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Design Tips for Residential Architecture: An Interview with Jeff Zimmerman of Zimmerman + Associates

By Jeff Zimmerman

Please tell us a little bit about your company and the services you offer.

Z+A is a Bay Area architectural studio led by a seasoned vet and fueled by great young talent. We specialize in housing - custom homes, senior and workforce housing, all with a modern bent.

What are some of the first steps you take when you're starting a new project for a client's home?

We always begin by getting to know our clients so we can actively assist in defining their program and meeting and managing their expectations. Of course we like to make sure we are a good fit for each other because designing a home is a deep and long process, which means we'll be spending some time together. It's a team effort and a sense of humor goes a long way in this office.

How do you come up with a home design that matches what the client wants and what is possible for the site?

Client needs and site parameters are actually what drive the design. We like to avoid bringing preconceptions to the table. The process is finding this marriage between client program and site attributes. The rest - massing, form, colors and styles - is subjective.

Is there something that most people don't know about site-specific design that they should know?

It's not a secret science, but sometimes the obvious is overlooked. We really delve into the site. We spend a lot of time there (we virtually camp there), getting to know all it has to offer, as well as any constraints. Design starts once all the givens, such as neighborhood culture, sun, winds, views, zoning, soils and history, are understood and mapped. Site parameters and surroundings are our main influences at the start of the design process.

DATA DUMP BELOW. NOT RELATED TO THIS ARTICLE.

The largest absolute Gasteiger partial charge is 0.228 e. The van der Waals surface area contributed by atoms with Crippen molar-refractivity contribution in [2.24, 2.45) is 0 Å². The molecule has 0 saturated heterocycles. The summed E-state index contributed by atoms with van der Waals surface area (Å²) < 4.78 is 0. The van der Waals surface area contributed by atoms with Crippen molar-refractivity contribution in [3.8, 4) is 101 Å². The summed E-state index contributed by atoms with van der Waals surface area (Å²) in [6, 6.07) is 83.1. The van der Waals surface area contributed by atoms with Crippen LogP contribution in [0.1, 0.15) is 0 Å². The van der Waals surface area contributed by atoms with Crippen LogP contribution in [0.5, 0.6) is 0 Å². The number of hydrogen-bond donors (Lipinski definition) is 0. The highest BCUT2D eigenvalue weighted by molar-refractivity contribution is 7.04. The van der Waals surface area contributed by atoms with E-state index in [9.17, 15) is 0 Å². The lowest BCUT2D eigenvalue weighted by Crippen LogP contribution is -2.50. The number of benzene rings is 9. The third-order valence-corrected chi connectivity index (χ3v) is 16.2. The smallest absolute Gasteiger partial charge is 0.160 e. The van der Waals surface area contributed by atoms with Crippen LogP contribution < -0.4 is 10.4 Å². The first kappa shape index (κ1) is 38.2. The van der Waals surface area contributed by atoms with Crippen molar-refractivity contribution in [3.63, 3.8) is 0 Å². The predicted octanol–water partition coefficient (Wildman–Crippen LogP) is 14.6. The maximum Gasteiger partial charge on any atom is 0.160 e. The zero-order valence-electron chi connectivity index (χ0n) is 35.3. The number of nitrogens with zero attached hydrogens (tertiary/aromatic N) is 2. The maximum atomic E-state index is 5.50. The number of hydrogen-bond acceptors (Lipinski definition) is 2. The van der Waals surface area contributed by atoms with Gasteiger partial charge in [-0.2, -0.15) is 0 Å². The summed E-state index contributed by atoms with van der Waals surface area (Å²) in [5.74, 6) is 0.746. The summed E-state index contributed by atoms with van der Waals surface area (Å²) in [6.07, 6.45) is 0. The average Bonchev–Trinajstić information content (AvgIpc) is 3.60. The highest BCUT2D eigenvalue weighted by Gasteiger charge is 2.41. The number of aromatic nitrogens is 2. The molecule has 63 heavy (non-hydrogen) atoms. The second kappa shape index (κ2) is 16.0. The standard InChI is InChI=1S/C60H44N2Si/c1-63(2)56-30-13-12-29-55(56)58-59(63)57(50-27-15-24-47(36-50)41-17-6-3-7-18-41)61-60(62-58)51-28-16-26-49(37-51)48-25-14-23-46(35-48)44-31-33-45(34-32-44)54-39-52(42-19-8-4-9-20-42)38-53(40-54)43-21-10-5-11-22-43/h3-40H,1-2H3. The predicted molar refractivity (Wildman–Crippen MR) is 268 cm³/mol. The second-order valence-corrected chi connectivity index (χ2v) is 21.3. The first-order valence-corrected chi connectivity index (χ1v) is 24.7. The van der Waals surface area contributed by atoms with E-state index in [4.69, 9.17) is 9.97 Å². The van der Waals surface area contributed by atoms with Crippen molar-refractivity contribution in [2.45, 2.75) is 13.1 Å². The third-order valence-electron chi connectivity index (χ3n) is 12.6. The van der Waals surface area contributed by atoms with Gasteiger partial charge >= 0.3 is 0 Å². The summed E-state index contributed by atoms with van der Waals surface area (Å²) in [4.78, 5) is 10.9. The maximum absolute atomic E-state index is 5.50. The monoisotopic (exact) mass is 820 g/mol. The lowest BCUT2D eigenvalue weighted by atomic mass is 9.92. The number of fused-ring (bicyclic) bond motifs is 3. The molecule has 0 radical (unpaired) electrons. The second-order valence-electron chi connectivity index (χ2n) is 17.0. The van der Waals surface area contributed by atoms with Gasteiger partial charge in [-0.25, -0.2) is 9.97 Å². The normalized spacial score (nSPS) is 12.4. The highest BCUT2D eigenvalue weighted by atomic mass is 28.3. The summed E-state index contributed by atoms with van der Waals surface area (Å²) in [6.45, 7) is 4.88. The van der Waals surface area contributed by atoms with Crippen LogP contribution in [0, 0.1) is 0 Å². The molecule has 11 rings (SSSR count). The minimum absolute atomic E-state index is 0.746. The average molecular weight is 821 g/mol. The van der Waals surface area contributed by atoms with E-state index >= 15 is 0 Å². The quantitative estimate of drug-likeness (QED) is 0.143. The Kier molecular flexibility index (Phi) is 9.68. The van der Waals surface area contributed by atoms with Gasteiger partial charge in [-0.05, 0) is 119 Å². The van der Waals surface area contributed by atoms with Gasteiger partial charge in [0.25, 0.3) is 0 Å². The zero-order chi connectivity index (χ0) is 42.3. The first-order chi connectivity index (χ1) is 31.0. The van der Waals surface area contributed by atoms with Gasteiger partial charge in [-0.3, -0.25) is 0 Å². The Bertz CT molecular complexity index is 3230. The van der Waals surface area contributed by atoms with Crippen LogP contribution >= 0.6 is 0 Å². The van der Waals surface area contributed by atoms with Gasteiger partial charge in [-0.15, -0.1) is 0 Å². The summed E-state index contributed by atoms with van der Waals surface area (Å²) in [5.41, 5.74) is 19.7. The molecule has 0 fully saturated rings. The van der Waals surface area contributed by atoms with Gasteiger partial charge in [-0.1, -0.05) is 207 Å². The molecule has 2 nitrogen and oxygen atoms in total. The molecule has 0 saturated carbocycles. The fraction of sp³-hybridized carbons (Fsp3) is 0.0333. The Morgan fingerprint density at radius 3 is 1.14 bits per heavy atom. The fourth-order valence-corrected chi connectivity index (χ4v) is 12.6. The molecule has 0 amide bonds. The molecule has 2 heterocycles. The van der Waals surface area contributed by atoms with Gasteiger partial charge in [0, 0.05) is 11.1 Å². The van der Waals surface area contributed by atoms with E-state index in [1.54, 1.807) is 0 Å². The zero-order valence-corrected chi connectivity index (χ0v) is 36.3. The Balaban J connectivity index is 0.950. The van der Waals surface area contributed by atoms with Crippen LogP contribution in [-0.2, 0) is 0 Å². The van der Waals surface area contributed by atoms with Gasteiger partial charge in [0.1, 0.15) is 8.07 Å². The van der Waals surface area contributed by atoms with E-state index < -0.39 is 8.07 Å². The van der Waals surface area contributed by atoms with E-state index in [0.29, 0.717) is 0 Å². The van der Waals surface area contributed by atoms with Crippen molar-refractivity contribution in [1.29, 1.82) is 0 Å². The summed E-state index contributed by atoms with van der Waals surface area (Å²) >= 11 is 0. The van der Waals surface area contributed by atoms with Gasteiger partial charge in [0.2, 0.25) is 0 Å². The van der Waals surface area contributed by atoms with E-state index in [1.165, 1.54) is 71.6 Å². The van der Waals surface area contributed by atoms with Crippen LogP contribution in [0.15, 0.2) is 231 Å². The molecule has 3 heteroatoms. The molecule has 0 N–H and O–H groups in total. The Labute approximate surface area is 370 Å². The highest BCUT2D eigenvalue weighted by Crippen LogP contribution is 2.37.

What are some of the biggest challenges that homeowners can run into during the design-build process?

In true design-build, it's a team effort. Communication is key. The challenges for the client can include defining what their expectations are and embracing and trusting that the designer and builder understand their vision. Budget restraints can help sharpen the creative process for us. There is always going to be give and take.

What advice do you have for people who have a strong vision for their home, but maybe some unrealistic expectations given what they're working with?

Reality can be tough. Start by developing a master plan. Do what you can today and lay the groundwork for future phases. Some of our current projects are designed with future development in mind.

What's the best way for people to contact your company?

The web, the phone, a meeting . . . We have a great space on the bay in Sausalito. The view is beautiful, come see us!

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